March 31, 2003

Perry named Woodruff Professor

By Elaine Justice

Legal scholar Michael Perry will come to campus this fall as a Robert W. Woodruff Professor of Law. Perry, one of the nation’s leading authorities on the relationship of morality to law, comes to Emory from Wake Forest University, where he holds the University Distinguished Chair in Law.

“For the last 20 years, Michael Perry has been one of the nation’s leading constitutional law scholars,” said Tom Arthur, dean of the School of Law. “No contemporary scholar in his field has probed more deeply the issues of law and morality, or the dilemmas presented by using moral values to interpret the individual rights provisions of the Constitution.”

“One of the major draws for Michael Perry is Emory’s Law and Religion Program,” said interim Provost Woody Hunter. Perry will be a welcome addition to the program, which already boasts a world-class group of scholars who examine issues ranging from religious human rights to the pros and cons of religious proselytism.

Perry’s work has focused on three distinct areas: American constitutional law, the proper role of religiously grounded morality in American law and politics, and the morality of human rights.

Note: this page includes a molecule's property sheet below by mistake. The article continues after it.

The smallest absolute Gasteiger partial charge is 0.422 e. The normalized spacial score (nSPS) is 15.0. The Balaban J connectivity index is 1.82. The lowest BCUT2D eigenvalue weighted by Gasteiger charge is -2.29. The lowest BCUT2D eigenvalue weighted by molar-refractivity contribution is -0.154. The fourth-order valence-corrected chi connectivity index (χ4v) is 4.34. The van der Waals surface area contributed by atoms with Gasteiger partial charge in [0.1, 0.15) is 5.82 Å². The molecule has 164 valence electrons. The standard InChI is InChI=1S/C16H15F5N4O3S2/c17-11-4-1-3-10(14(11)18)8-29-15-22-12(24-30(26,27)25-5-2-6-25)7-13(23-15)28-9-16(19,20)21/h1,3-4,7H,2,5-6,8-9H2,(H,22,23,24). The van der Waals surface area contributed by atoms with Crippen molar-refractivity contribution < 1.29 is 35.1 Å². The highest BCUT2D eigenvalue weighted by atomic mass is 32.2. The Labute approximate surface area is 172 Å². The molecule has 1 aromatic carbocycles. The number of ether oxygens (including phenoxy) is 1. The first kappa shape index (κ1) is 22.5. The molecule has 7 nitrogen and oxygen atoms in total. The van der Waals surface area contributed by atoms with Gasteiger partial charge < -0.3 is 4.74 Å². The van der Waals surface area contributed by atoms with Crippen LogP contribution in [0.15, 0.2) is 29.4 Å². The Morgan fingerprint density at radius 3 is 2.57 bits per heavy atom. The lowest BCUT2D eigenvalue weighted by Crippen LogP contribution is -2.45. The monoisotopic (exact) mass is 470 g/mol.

Arthur said Perry will complement Emory’s already diverse roster of public law faculty. He also expects Perry’s work will strengthen “bridges between the law school and other parts of the University that are concerned with moral theory.”

“[Perry] is quintessentially interdisciplinary,” said John Witte, Jonas Robitscher Professor of Law and Ethics, who chaired the Woodruff selection committee. “He has brought legal, political, social and moral theory into a rare and powerful combination.”

Perry’s forthcoming book, Under God? Religious Faith and Liberal Democracy, argues that political reliance on religious faith violates neither the Constitution’s establishment clause nor the morality of liberal democracy. The book also addresses three controversial issues at the center of American public life: school vouchers, same-sex marriage and abortion.

“The issues that are of the greatest interest and concern to me—the relation between law and religion and to human rights studies—are subjects that Emory’s law school and the University as a whole are tangibly committed to pursuing,” Perry said of his appointment. “I am especially eager to work with the students who come to Emory in part because of its institutional commitment to these ideas.”

Perry will become the law school’s second Woodruff professor, the highest honor Emory can bestow on a faculty member. The school’s other Woodruff professor is comparative and international legal scholar Harold Berman, who came to Emory in 1985 after a distinguished career at Harvard.